There has been much speculation concerning the obvious rift between Herenton and two of his former allies, councilmen Rickey Peete and Myron Lowery, both rumored to have long-term mayoral ambitions. Herenton shocked many with an unexpected decision to schedule his now-famous (or infamous) New Year's Day prayer breakfast at roughly the same time as Lowery's, a fund-raising affair at which the mayor had, every year until now, delivered a widely heeded state-of-the-city address. "I've never been in a political situation where I wanted an office and I couldn't have it. Some of these guys have aspirations that they're never going to realize."
The now-you-see-it-now-you-don't-now-you-do mayoral pay raise? "It's very clear that Rickey mismanaged that. He talks a good game, but he doesn't deliver. Let me just tell you what happened: During the budget time, Rickey and Tom Marshall -- you know I had salary proposals on the table for management -- they asked me to take them back. This was an election year. 'Bring 'em back after the election.' Rickey had worked this out with Tom Marshall. They never told the other council members or the public that. That's why the mayor's salary was not voted on earlier, because of the agreement between Rickey and Tom Marshall, and they never stood up and told the rest of the council the truth. That's why they didn't vote on the mayor's salary earlier, because they thought they were going to lose votes if they voted for the pay raise before the election. A lot of them are afraid of their shadows, especially during an election year. And they never told anybody."
The mayor elaborated further on the estrangement he felt from Peete and Lowery: "I'm not without my flaws and frailties, but there are some principles that are important to me. I grew up when a man's word was his bond. If a man's word is not shit, he's not shit. If I give you my word, you can bank on it. That's what I expect from a man -- his word. That's all I'm saying about one case. The other case was about loyalty. To friends, especially people who help you. If you're disloyal to friends, that's another flaw. I've given you two examples. You can match them up whichever way you want."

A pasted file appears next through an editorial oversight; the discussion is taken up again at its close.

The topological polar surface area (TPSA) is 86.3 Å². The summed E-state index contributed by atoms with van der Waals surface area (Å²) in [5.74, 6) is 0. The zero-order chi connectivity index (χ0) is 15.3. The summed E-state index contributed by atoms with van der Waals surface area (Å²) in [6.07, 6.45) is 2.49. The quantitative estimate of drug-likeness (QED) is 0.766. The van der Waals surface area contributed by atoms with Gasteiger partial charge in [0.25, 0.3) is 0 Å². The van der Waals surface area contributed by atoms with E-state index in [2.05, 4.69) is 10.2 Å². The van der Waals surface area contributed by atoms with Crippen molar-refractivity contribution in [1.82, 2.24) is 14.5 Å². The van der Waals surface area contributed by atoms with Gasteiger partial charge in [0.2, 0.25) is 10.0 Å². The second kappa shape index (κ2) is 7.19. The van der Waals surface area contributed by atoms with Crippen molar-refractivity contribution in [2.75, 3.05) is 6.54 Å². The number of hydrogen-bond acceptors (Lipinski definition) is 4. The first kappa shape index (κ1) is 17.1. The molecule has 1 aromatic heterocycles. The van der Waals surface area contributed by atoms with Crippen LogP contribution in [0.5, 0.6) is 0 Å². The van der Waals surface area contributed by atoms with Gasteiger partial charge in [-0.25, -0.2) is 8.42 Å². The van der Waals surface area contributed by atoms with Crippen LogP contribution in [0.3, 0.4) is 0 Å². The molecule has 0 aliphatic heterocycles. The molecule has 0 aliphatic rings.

"Don't you like a guy like me? You can say that Willie Herenton said it to me and that's his word. I don't forget friendship, people who help me. I'm not looking for friendship on the council. I'm looking for a cooperative working relationship to move this city forward and respect. I don't need no damn friends on the council. We're going to have a few more squabbles. The feuding is not over. The fight is not over."
Would he consult with the council in the process of finding new nominees, some through national searches?
"Nope. I'm not going to do that. I don't talk to the council to try to get votes. I expect everybody to vote a measure up or down. We'll just let things play out. ... Any attempts to violate the charter and erode the authority of the mayor I'm going to vigorously fight in a court of law. That's the bottom line. Other little skirmishes will be fought, and that's fine. But not adhering to the charter, I'm going to draw serious battle lines on that."
Herenton had created a stir with his New Year's statement that the city charter contained "awesome powers" for a mayor -- as yet unused. He gave hints as to how that might change.
"Did you know that if a council member interferes with the administrative operations of city government, I could bring charges, and if convicted in a court of law, the seat becomes vacant? In the past there have been clear examples. If I'd filed in Chancery Court, the seats would have become vacant. I've never vetoed any ordinance. Never exercised a veto. I've been very respectful of this council."
This mayor, who by anybody's definition is an alpha male, has not only never lost an election, he has come out on the short end of very few showdowns in his life -- if any. But had he not lost -- quite visibly and publicly -- a round to the council? He seemed taken aback with the realization, struggling to be philosophical: "It's not important. It wasn't an important round."